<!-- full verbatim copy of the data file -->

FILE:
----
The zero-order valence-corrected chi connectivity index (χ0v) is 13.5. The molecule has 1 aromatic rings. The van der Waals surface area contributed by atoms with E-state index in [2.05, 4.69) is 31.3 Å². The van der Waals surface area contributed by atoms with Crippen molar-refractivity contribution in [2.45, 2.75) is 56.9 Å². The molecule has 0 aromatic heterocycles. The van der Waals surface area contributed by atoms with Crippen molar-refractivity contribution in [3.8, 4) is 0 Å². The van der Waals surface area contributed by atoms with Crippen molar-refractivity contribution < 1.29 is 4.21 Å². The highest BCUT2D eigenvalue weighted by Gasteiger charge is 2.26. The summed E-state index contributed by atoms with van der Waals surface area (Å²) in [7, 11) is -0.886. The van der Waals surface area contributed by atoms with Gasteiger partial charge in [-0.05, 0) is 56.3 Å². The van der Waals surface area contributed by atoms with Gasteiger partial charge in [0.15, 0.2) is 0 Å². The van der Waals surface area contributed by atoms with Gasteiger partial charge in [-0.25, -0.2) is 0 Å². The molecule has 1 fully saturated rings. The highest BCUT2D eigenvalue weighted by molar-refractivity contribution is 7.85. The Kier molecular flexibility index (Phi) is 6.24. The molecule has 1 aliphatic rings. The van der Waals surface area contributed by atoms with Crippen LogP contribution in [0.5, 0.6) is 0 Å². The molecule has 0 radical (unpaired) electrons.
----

The zero-order valence-corrected chi connectivity index (χ0v) is 13.5. The molecule has 1 aromatic rings. The van der Waals surface area contributed by atoms with E-state index in [2.05, 4.69) is 31.3 Å². The van der Waals surface area contributed by atoms with Crippen molar-refractivity contribution in [2.45, 2.75) is 56.9 Å². The molecule has 0 aromatic heterocycles. The van der Waals surface area contributed by atoms with Crippen molar-refractivity contribution in [3.8, 4) is 0 Å². The van der Waals surface area contributed by atoms with Crippen molar-refractivity contribution < 1.29 is 4.21 Å². The highest BCUT2D eigenvalue weighted by Gasteiger charge is 2.26. The summed E-state index contributed by atoms with van der Waals surface area (Å²) in [7, 11) is -0.886. The van der Waals surface area contributed by atoms with Gasteiger partial charge in [-0.05, 0) is 56.3 Å². The van der Waals surface area contributed by atoms with Gasteiger partial charge in [0.15, 0.2) is 0 Å². The van der Waals surface area contributed by atoms with Gasteiger partial charge in [-0.25, -0.2) is 0 Å². The molecule has 1 fully saturated rings. The highest BCUT2D eigenvalue weighted by molar-refractivity contribution is 7.85. The Kier molecular flexibility index (Phi) is 6.24. The molecule has 1 aliphatic rings. The van der Waals surface area contributed by atoms with Crippen LogP contribution in [0.5, 0.6) is 0 Å². The molecule has 0 radical (unpaired) electrons.